“We are working to make it a great summer,” says a statement posted to the Camp Avoda website. “We all want camp more than ever and boys need social interaction, outdoor experiences, and less screen time. 

“With guidance from the Center for Disease Control, the American Camp Association, and the State of Massachusetts, we will make sure that we have safety protocols in place. We are also gathering information and best practices from summer camps who were allowed to open this past summer. Their incident rates were extremely low and we anticipate a safe, successful summer.”

Camp Marshall in Spencer offers traditional and equestrian day or overnight summer camp sessions as well as year-round programs, riding lessons, facility rentals and more. The property was originally opened as a Civilian Conservation Corps. Camp in the 1930s and was repurposed as a summer camp in the 1950s in cooperation with 4-H.

Sheryl Moore has been the Executive Director at Camp Marshall since March of last year. She said they will be offering overnight camps this year after offering only day camps last summer.

“We operated with only day programming last summer as the state did not allow residential camp programming,” she said, adding that they had zero cases of COVID-19 within Camp Marshall programming last year. “We were very proud of our successes in operating last summer and were really inspired to operate last year out of a compelling desire to provide some sense of normalcy for the children of our community in a time when we felt that it was very needed.”

As a year-round operation, Moore said they function with six employees but in the summer their staff can grow to as large as 60 members. She said they will also be following state and local guidelines and recommendations when it comes to keeping staff and campers safe.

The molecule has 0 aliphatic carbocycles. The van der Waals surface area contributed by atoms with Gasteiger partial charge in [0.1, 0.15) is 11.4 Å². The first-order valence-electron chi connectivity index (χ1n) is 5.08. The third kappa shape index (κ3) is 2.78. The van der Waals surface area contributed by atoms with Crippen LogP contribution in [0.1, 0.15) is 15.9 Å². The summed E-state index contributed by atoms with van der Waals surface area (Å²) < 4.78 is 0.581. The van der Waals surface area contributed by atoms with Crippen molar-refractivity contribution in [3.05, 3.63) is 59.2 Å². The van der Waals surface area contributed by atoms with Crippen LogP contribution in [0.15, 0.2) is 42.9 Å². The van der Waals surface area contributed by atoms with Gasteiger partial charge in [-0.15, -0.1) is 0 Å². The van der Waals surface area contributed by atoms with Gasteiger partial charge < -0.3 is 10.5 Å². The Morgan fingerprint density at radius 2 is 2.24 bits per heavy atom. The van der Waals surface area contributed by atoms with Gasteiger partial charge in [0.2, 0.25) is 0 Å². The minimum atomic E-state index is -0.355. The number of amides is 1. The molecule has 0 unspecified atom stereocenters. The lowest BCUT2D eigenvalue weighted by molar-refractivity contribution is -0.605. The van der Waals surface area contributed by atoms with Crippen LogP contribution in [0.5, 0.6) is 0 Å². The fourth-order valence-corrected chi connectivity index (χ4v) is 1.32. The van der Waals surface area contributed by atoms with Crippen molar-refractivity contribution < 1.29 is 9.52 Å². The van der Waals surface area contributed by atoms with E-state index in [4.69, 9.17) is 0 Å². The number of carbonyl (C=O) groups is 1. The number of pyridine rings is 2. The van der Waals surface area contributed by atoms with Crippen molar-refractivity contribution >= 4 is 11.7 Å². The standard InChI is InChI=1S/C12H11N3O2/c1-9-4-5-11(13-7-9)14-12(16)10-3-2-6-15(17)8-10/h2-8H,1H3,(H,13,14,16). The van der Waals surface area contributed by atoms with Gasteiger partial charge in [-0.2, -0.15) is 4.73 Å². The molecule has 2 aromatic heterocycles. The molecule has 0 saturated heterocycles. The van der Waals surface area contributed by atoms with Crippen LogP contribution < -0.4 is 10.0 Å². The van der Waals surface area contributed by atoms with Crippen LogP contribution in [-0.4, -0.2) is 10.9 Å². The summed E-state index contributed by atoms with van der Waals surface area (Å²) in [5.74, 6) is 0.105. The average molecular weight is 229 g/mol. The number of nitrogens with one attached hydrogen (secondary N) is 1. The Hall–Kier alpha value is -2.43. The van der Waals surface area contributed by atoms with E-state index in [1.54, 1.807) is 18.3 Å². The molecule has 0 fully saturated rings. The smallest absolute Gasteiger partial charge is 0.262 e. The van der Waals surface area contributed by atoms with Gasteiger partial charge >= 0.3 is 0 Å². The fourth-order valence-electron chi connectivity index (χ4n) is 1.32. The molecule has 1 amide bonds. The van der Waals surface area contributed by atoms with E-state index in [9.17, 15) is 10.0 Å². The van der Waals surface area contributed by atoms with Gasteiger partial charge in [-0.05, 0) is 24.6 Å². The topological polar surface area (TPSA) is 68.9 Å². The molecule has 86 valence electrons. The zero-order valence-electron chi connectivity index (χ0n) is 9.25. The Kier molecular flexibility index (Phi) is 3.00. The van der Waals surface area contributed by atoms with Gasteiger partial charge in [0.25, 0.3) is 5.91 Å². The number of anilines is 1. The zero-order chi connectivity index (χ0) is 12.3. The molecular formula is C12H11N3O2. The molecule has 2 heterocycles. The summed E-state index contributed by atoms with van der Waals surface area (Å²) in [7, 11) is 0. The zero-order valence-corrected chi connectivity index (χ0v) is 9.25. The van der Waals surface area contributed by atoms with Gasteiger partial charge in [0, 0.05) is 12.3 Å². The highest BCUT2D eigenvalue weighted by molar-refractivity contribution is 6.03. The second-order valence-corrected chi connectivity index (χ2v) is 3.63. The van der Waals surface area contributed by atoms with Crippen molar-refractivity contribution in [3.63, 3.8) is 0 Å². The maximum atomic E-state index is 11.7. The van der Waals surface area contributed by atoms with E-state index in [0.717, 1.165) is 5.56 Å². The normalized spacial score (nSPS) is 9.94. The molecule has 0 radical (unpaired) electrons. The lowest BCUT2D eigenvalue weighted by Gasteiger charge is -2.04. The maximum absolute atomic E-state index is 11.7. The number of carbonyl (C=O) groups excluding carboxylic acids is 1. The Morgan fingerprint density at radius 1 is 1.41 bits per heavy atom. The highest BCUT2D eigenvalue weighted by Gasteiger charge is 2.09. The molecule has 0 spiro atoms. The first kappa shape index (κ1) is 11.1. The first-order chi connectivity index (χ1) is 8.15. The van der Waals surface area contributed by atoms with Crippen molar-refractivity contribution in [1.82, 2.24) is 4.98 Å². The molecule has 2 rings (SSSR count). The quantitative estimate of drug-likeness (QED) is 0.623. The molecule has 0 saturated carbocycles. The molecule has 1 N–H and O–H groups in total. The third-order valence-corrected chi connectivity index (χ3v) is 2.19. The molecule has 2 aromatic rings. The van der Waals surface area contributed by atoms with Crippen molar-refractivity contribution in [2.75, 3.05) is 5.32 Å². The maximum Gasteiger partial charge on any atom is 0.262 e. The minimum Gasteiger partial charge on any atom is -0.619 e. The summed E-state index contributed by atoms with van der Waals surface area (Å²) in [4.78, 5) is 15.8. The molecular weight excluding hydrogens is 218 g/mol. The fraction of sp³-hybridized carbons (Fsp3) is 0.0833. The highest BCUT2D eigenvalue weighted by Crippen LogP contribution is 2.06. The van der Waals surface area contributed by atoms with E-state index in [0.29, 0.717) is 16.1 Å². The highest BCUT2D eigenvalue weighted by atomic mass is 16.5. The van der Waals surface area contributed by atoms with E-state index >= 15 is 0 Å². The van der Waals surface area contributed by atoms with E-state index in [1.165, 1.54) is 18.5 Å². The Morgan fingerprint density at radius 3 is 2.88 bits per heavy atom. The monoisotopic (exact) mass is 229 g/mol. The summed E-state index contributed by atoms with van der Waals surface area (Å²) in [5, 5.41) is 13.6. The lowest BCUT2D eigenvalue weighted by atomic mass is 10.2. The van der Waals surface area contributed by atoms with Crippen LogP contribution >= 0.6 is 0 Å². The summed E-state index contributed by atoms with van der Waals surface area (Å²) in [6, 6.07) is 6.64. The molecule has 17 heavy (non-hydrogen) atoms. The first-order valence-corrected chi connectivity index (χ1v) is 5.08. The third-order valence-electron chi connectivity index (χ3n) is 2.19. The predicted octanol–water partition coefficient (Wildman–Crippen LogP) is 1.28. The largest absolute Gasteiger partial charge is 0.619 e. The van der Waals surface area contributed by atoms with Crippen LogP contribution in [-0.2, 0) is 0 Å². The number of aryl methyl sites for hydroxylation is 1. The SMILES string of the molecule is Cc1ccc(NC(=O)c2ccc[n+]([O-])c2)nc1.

“We will be utilizing the same protocols that we had in place last year with an additional testing component for our residential campers added for this year,” she said. “Protocols from last year included things like social distancing, face coverings, modified meal services, and added sanitizing and cleaning procedures as well as health screenings.”

Moore said the response from campers and their families to the news of overnight camps being offered again has been “amazing”

“Many of our programs are nearing registration capacity and some have already waitlisted,” she said. “So many families are looking forward to a return to some semblance of a more normal summer and with our success from last year’s day programming, they are feeling confident in our abilities to apply the protocols in our programing necessary to keep their campers safe and healthy.”

Moore said they are glad to have the opportunity to offer campers “a needed outlet”, some normalcy for children who have not had that in their lives over the last year.

“The ability to go to summer camp will have such a positive impact on campers' mental health after a very stressful time in their lives,” she said. “Many kids missed out on so many things over the past year like the ability to socialize, having opportunity for physical activity, access to outdoor space, and so much more. We are excited to be able to provide these opportunities for our campers.”